Running back Aston Walter, Rice football’s elder statesmen, is a coach’s dream with dreams of coaching.
It’s the type of play only a coach would remember.
The Army defense comes with a “cat” blitz. Aston Walter, Rice’s running back, recognizes the look, blocks the oncoming corner and the offense avoids a sack, or worse. It’s an almost invisible effort, especially in the box score. But to Jerry Mack, Rice’s associate head coach and offensive coordinator, it sent a clear message: Walter is always paying attention. “It wasn’t a look Army showed a lot. It was something that we repped maybe one time in practice,” Mack said. “To be honest with you, I don’t even know if Aston was the guy that took that rep.”
Walter arrived on campus in 2014. A former high school quarterback, he redshirted as a freshman and then lost his entire junior season to a broken collarbone. As a result, the NCAA granted him an extra year of eligibility last February, allowing for one final opportunity to suit up. Now in his sixth and final season, Walter has spent more time at Rice than almost anyone associated with the football program — his head coach and offensive coordinator included.
“I’m going to miss this,” he said, sitting in the lobby of the Brian Patterson Sports Performance Center, a building he outdates. This season has been, and will be, defined by firsts and lasts for Walter. First look as a starter. First career touchdown — a goal line leap in the first quarter against Wake Forest. First time playing without his identical twin brother, Austin, who graduated Rice last year. Last training camp. Last season opener. Last practice. Last game.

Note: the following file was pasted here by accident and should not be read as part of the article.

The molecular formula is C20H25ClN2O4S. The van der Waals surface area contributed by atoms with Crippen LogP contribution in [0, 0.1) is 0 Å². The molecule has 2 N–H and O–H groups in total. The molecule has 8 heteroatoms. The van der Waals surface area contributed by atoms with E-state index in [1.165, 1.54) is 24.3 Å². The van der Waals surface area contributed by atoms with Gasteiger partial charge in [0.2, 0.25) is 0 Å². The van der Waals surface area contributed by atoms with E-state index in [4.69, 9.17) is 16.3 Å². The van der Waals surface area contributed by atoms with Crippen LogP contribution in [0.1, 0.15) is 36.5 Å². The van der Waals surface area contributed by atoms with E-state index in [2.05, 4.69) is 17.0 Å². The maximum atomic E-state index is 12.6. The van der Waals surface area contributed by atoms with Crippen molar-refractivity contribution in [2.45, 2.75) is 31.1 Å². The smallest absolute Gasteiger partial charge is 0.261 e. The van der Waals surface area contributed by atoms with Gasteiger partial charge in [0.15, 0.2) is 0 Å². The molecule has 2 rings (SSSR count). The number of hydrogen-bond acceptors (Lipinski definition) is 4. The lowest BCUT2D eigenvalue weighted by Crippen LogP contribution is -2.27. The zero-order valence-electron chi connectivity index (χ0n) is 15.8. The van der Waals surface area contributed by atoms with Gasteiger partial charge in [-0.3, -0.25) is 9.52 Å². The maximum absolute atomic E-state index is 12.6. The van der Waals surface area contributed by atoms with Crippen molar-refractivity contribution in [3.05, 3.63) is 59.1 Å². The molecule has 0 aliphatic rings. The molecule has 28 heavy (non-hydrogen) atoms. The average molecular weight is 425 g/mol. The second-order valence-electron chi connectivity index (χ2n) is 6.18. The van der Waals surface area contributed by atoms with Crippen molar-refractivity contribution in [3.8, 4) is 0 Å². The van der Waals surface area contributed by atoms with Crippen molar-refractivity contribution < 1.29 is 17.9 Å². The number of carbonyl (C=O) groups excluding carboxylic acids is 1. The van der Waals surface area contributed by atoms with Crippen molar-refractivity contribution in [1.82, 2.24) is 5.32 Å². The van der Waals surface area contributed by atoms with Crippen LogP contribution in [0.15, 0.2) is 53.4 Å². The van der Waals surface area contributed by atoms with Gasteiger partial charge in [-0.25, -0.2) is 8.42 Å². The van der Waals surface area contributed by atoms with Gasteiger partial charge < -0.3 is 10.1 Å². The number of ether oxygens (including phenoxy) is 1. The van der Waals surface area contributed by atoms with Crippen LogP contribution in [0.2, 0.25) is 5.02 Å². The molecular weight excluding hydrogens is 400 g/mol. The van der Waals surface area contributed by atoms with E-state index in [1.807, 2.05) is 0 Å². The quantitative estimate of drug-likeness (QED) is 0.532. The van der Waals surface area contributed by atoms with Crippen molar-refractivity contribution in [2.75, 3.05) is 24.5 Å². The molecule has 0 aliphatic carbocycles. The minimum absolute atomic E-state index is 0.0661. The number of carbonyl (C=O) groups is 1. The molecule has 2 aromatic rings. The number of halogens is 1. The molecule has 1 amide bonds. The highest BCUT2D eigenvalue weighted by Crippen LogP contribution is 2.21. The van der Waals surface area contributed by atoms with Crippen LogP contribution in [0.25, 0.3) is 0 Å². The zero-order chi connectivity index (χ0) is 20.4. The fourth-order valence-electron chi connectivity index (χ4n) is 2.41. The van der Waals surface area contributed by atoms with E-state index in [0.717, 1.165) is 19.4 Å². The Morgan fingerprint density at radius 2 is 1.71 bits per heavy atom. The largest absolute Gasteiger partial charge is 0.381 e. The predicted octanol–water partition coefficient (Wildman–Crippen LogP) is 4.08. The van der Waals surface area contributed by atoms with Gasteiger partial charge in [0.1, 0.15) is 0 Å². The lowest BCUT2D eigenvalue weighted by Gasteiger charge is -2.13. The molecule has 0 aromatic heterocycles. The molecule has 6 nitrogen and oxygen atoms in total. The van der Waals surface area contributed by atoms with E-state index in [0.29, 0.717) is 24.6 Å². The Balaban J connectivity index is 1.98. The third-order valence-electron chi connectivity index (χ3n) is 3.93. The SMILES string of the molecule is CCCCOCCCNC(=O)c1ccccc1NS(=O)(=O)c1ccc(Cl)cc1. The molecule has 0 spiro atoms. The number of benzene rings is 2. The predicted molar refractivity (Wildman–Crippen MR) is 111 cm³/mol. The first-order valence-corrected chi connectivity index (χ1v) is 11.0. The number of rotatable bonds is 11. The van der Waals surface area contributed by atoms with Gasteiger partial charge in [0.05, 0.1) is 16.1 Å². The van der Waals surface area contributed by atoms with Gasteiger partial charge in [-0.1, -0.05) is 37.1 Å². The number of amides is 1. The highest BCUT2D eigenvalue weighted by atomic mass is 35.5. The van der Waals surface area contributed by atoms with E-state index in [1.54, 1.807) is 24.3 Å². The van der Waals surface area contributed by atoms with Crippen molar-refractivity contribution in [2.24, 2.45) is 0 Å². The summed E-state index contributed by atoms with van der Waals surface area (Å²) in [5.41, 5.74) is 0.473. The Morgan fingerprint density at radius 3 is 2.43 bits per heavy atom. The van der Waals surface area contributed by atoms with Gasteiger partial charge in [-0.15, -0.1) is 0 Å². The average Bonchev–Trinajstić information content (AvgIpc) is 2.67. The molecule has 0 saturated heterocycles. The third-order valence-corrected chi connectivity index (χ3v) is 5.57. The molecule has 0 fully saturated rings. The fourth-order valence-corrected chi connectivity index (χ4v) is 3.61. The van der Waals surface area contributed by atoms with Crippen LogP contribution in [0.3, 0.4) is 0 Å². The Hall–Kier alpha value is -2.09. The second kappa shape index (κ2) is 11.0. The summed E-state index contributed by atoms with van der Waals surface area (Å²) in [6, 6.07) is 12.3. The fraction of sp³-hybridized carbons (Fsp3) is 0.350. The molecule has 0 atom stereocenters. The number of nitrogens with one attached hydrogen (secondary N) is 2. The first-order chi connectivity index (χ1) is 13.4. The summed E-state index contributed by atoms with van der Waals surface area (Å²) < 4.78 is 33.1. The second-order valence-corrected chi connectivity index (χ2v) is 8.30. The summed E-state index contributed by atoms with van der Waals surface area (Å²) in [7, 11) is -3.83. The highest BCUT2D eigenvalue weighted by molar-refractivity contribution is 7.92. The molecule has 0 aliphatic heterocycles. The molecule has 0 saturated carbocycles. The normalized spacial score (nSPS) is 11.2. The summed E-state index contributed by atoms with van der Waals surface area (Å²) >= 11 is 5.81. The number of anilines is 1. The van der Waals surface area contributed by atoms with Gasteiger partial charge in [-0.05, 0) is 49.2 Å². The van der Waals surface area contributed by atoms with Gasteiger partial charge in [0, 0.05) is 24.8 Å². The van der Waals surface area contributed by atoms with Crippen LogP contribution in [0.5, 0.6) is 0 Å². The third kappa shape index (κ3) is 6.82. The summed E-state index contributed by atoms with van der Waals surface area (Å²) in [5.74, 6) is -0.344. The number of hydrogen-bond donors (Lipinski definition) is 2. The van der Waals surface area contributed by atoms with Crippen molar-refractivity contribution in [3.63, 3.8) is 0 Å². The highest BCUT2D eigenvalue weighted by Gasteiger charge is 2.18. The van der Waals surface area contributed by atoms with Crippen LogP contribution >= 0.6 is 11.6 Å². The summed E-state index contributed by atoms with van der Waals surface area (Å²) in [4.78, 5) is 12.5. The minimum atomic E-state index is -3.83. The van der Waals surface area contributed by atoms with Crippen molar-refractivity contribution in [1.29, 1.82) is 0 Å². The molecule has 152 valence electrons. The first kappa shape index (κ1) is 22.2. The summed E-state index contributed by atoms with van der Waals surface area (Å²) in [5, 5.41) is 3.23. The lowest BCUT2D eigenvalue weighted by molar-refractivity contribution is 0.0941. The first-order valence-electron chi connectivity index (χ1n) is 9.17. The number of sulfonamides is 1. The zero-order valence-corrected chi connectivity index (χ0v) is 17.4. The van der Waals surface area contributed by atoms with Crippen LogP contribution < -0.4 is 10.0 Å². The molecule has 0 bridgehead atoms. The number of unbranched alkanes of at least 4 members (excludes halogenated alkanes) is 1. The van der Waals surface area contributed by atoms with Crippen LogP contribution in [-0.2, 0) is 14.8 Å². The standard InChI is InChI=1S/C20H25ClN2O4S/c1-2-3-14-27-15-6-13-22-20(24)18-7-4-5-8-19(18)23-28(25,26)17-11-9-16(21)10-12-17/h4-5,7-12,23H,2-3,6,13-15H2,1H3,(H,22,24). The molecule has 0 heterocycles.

When he graduates, he will do so with one overriding future ambition: to coach. It’s a dream he’s had since coaching middle school 7-on-7s as a high schooler. “It’s something I’ve loved to do and something I’m going to strive to continue to do whenever I’m done playing,” he said. “That will be the next move for me.”
It’s clear when talking to Walter, and those around him, that the game is in his blood. It’s also clear that he processes his career, and his future in coaching, with the maturity of someone who knows himself. “I want to give everything I have to this game,” he said. “I’m just trying to savor it. I know that when it’s done, it’s done.”
The first thing out of Mack’s mouth when discussing Walter was that he considers it “a great honor” to coach a young man like him. Walter is deep, quiet, observant and confident, according to Mack. He’s someone who will make a great coach because he’s practically already a coach for the Owls, taking younger guys aside after meetings and explaining anything they didn’t understand the first time through.
“He knows what he wants from his game. He knows what he wants from his sport. He knows what he wants for his future. You don’t find very many guys like that to be honest,” Mack said. Then Mack returned to that unmemorable play from Rice’s season opener against Army — the type of play only a coach would remember. “He’s always listening and watching everything you do,” Mack said. “If being a player is any indication of what kind of coach he will become, he will be a really, really good coach.”